For many species of animal and plant, ancient woodland sites provide the sole habitat, and for many others, conditions on these sites are much more suitable than those on other sites. Ancient woodland in the UK, like rainforest in the tropics, is home to rare and threatened species. For these reasons ancient woodland is often described as an irreplaceable resource, or 'critical natural capital'. The analogous term used in the United States, Canada and Australia (for woodlands that do contain very old trees) is "old-growth forest".

Ancient woodland is formally defined on maps by Natural England and equivalent bodies. Mapping of ancient woodland has been undertaken in different ways and at different times, and the quality and availability of data varies from region to region, although there are some efforts to standardise and update it.

Temperate rainforests[edit | edit source]

The woodlands are variously referred to in Britain as Upland Oakwoods, Atlantic Oakwoods, Western Oakwoods or Temperate Rainforest, Caledonian forest, and colloquially as 'Celtic Rainforests'. They are also listed in the British National Vegetation Classification as British NVC community W11 and British NVC community W17 depending on the ground flora. The majority of surviving fragments of Atlantic Oakwoods in Britain occur on steep-sided slopes above rivers and lakes which have avoided clearance and intensive grazing pressure. There are notable examples on the islands and shores of Loch Maree, Loch Sunart, Loch Lomond and one of the best preserved sites on the remote Taynish Peninsula in Argyll. There are also small areas on steep-sided riverine gorges in Snowdonia and Mid Wales. In England, they occur in the Lake District (Borrowdale Woods) and steep-sided riverine and estuarine valleys in Devon and Cornwall and the Microclimate disused slate & granite quarries in these counties. This includes the Fowey valley in Cornwall and the valley of the river Dart which flows off Dartmoor and has rainfall in excess of 2 metres per year. W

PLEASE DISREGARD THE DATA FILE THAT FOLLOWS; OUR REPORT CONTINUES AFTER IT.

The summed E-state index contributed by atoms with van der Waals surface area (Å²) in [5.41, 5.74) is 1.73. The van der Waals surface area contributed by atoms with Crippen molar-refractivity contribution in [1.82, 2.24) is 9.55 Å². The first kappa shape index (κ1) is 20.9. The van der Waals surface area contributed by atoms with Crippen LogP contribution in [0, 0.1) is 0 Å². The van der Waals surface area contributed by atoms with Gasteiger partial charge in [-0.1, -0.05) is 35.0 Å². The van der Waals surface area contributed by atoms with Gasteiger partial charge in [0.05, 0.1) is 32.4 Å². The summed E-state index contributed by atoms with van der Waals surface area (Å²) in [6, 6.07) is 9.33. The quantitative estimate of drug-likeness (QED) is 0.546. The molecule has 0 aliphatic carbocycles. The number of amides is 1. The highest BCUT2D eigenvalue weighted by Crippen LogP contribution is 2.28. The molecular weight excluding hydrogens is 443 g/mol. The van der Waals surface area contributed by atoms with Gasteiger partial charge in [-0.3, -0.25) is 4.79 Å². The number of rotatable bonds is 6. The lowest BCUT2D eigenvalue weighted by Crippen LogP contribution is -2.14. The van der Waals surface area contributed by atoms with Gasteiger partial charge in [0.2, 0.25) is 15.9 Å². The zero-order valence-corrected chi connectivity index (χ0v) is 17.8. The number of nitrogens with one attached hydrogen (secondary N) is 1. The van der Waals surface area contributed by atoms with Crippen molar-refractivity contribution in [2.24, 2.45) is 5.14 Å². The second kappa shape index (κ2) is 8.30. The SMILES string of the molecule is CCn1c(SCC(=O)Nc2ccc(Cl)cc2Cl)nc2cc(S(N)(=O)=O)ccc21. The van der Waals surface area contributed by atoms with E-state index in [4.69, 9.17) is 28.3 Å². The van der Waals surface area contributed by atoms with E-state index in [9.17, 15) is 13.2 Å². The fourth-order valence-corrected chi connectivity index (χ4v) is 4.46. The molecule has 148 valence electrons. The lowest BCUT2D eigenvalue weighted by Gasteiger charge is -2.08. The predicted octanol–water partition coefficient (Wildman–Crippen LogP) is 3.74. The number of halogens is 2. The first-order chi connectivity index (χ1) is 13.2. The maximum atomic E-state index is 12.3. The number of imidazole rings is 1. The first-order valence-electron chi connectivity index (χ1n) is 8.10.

News and comment[edit | edit source]

2021

Britain's lost rainforests could return in post-Brexit plans, Dec 25 [2]

Woods for wildlife and people get £16m funding boost in England, Jun 9 [3]

The 'messy' alternative to tree-planting, May 25 [4]

2020

Local councils can be both arrogant and enabling. They chop down the trees overnight in Doncaster …and ask the citizens to plan their foliage and foresting in Frome, Nov 23 [5] ...Somerset, ...Yorkshire and the Humber news

'UK's first tiny forest' in Witney helps urban environment. Mar 10 [6] ...Oxfordshire

National Trust unveils woodland expansion and tree planting projects as part of plan to become carbon net zero by 2030. [7] Jan 9

2019

Rewilding will make Britain a rainforest nation again, George Monbiot, Sep 25 [8]

‘Filled to bursting with trees, woods and nature reserves’: greening the Green Belt by Friends of the Earth Innovation team. [9] Jun 12 ...South East England

Is there a zebra in your community woodland? [10] Apr 24

2018

A new approach to Sheffield’s street trees, Dec 13 [11]

We need to bring back the wildwoods of Britain to fight climate change, Isabella Tree, Nov 26 [12]

2017

Tree Trail aims to highlight village’s unique species, Jul 18 [13] ...Devon

Urban trees breathe life into Salford street, May 17 [14] ...Manchester

200,000 trees to be planted to cut Calder Valley flood risk, Feb 24 [15]

2016

How millions of trees brought a broken landscape back to life, Aug 7 [16]

Scientists use people power to find disease-resistant ash trees, May 15 [17]

Britain to go green with 64m trees to be planted in 10 years, May 1 [18]

2014

Government backs planting of four million trees across UK, January 9 [19]

Events[edit | edit source]

May National Walking Month
May Walk in the Woods
Nov 27 - Dec 5 - National Tree Week, 2021, Sat-Sun treecouncil.org.uk

Campaigns[edit | edit source]

See also[edit | edit source]

local information can be found, or shared, via our many UK location pages


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External links[edit | edit source]

References[edit | edit source]